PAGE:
Minors and mobiles: how to get it right? by David Giner

This post is outdated. By the time it is published, much more will surely have happened in the debate on the use of internet-enabled mobile phones by minors. Even so, we believe it is worth trying to photograph and summarise what is happening today (February 2024) and what are the different attitudes and initiatives in this regard.

Find out more about how minors should use mobile phones.
David Giner

David Giner

Reading time: 19 min

To simplify things, there are three currents: the prohibitionist or neo-luddite (“don’t give access until 18”), the restrictive (“let’s set age limits and conditions”) and the libertarian (“free access and self-regulation”). Fortunately, when we dig a little, we find that there are some ideas on which all three groups are more or less in agreement. Let’s go first to these consensuses and to the evidence on the matter, because from both it is easier to try to structure a diagnosis and some proposals.

Developmental interference

There is broad agreement among clinical psychologists and educationalists that the constant presence of mobile phones in children’s lives interferes with their development, and also that this interference begins to be noticed even in the pre-school stage (before the age of 6). In 2023, the Associació Catalana de Llars d’Infants (nurseries) conducted a survey in 110 nurseries in its network: in 80% of the centres a clear correlation was detected between the time of overexposure to screens and the level of overall developmental delay of the child, and, compared to some previous studies, it was also found that the clarity of this correlation is increasing every year.

The Spanish Society of Neurology points out that so far it has not been possible to verify structural changes in the brain resulting from the use of mobiles, but it should be borne in mind that the period elapsed and under study is still short and does not provide a sufficient basis.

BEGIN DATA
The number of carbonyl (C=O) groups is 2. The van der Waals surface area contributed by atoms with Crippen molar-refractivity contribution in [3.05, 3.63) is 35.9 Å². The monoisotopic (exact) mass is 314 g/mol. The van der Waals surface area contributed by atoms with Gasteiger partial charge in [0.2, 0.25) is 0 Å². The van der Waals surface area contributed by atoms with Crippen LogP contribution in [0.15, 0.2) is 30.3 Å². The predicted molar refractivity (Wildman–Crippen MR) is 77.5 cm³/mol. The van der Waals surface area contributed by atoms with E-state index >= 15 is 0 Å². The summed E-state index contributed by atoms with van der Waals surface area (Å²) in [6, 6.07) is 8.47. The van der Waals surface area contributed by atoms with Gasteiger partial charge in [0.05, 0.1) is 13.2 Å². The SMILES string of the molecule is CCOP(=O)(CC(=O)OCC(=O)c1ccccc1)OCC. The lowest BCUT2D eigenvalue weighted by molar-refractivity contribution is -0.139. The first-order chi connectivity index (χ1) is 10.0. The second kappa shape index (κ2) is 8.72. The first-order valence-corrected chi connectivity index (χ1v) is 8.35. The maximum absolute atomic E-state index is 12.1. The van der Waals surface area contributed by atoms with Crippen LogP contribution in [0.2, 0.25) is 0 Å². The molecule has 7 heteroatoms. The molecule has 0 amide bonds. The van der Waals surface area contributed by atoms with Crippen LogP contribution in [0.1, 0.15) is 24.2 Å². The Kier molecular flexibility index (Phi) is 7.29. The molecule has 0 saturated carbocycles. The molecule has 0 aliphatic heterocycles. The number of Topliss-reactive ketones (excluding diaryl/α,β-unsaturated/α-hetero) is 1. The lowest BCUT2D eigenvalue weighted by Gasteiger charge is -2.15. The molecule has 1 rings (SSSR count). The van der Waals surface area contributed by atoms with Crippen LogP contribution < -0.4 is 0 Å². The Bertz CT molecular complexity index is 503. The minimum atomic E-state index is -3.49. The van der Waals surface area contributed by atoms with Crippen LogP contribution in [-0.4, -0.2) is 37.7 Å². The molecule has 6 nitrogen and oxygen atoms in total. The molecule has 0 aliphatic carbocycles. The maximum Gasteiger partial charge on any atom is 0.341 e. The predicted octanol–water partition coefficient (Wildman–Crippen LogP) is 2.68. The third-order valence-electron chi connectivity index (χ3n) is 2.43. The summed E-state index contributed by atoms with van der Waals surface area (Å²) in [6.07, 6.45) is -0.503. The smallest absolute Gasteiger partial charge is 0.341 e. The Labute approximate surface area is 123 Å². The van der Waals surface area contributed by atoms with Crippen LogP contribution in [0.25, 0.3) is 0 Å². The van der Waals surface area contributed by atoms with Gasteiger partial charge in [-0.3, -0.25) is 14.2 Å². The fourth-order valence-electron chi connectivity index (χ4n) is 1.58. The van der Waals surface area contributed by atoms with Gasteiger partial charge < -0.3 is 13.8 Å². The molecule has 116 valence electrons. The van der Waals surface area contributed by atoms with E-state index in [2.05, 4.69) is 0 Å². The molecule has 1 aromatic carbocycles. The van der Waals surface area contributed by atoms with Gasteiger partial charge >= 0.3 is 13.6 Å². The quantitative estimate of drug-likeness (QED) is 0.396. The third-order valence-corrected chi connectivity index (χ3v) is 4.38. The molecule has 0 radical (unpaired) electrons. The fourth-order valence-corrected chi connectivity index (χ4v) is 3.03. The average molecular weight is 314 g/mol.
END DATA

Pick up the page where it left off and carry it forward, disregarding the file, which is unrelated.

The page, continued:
However, they do point out that there is already evidence of increased anxious or depressive symptoms and impaired attention span. For the moment, these symptoms are attributed to the time spent playing and not to the content itself (for which there are still no detailed analyses), and the experts have not yet detected any differences with the phenomena recorded at the peak of video game use at the beginning of the century.

Along the same lines, the Unesco GEM 2023 report points out that unlimited mobile phone use has a negative impact on diet, sleep, mental health and eye health, and is also a cause of a sedentary lifestyle, all of which translates into the appearance of depressive symptoms and poorer academic performance.

According to a survey by the Spanish Society of Paediatrics carried out in 2016 (and whose results, eight years later, we fear they can only have got worse), 7 out of 10 children in primary school – aged between 6 and 12 – eat lunch or dinner with a screen in front of them. Clinical psychologist Francisco Villar, one of the leading voices in the field, uses this as an example to point out that this widespread family habit, which may seem common and innocent, immediately translates into manifest deficiencies in children, who do not acquire the tools of emotional management, tolerance to frustration, waiting and boredom, etc. …. that can normally be developed at these ages.

The screen is used as a resource for the child to eat or be quiet on a trip or in a restaurant, but this [supposedly] helpful tool is actually interfering with the development of the resources the child needs to cope with everyday life, and is disabling the child from developing his or her own resources of patience, acceptance of limits, use of the imagination and ability to entertain alone. And all this without even going into the content they may be watching (we’ll come to that in a moment).

Group membership and digital validation

In primary school, the group and friends are still not the most important thing, but if we move to the adolescent segment, where they are, we see that nowadays for them the real group is no longer the physical one, the one in the playground or the street, but the digital one: whoever is not on a certain platform no longer belongs to the group and no longer receives the digital validation of the rest, that approval and social acceptance that, with its own problems, used to be won face to face on the bench in the square and that now is only obtained on networks. This servitude makes it impossible for many minors not to be present on the networks, and even if they are, they accept what emanates from the networks without any discrimination and as a toll of belonging to the group, even accepting the online harassment that sometimes comes in response.